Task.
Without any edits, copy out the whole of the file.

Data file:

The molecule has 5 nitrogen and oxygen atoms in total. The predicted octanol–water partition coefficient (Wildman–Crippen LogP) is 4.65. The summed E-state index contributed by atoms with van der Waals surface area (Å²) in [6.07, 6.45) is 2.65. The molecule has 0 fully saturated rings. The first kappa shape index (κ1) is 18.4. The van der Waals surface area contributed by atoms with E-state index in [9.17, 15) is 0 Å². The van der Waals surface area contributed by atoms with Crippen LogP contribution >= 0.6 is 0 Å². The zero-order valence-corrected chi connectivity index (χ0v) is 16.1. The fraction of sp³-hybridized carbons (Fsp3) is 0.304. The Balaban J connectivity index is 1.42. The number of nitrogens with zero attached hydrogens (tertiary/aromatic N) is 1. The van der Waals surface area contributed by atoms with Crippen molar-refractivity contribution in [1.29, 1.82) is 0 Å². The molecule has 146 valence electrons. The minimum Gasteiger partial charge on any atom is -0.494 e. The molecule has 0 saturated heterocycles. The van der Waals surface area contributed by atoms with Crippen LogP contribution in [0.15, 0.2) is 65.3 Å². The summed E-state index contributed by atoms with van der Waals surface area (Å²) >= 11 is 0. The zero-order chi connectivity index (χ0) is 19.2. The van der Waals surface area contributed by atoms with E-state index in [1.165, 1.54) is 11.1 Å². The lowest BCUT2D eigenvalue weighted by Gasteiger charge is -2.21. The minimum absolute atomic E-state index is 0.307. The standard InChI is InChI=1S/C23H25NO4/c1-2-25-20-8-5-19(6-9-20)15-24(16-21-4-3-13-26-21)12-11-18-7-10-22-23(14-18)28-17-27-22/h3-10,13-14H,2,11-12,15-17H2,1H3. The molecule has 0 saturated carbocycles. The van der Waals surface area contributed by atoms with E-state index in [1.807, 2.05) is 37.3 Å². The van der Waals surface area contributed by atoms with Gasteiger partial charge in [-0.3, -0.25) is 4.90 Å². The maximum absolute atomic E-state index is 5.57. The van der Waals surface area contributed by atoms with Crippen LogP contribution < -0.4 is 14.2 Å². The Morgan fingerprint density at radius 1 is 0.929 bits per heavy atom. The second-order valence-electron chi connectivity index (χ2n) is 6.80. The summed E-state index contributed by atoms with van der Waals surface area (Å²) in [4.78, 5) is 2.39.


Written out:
The molecule has 5 nitrogen and oxygen atoms in total. The predicted octanol–water partition coefficient (Wildman–Crippen LogP) is 4.65. The summed E-state index contributed by atoms with van der Waals surface area (Å²) in [6.07, 6.45) is 2.65. The molecule has 0 fully saturated rings. The first kappa shape index (κ1) is 18.4. The van der Waals surface area contributed by atoms with E-state index in [9.17, 15) is 0 Å². The van der Waals surface area contributed by atoms with Crippen LogP contribution >= 0.6 is 0 Å². The zero-order valence-corrected chi connectivity index (χ0v) is 16.1. The fraction of sp³-hybridized carbons (Fsp3) is 0.304. The Balaban J connectivity index is 1.42. The number of nitrogens with zero attached hydrogens (tertiary/aromatic N) is 1. The van der Waals surface area contributed by atoms with Crippen molar-refractivity contribution in [1.29, 1.82) is 0 Å². The molecule has 146 valence electrons. The minimum Gasteiger partial charge on any atom is -0.494 e. The molecule has 0 saturated heterocycles. The van der Waals surface area contributed by atoms with Crippen LogP contribution in [0.15, 0.2) is 65.3 Å². The summed E-state index contributed by atoms with van der Waals surface area (Å²) >= 11 is 0. The zero-order chi connectivity index (χ0) is 19.2. The van der Waals surface area contributed by atoms with E-state index in [1.165, 1.54) is 11.1 Å². The lowest BCUT2D eigenvalue weighted by Gasteiger charge is -2.21. The minimum absolute atomic E-state index is 0.307. The standard InChI is InChI=1S/C23H25NO4/c1-2-25-20-8-5-19(6-9-20)15-24(16-21-4-3-13-26-21)12-11-18-7-10-22-23(14-18)28-17-27-22/h3-10,13-14H,2,11-12,15-17H2,1H3. The molecule has 0 saturated carbocycles. The van der Waals surface area contributed by atoms with E-state index in [1.807, 2.05) is 37.3 Å². The van der Waals surface area contributed by atoms with Gasteiger partial charge in [-0.3, -0.25) is 4.90 Å². The maximum absolute atomic E-state index is 5.57. The van der Waals surface area contributed by atoms with Crippen LogP contribution < -0.4 is 14.2 Å². The Morgan fingerprint density at radius 1 is 0.929 bits per heavy atom. The second-order valence-electron chi connectivity index (χ2n) is 6.80. The summed E-state index contributed by atoms with van der Waals surface area (Å²) in [4.78, 5) is 2.39.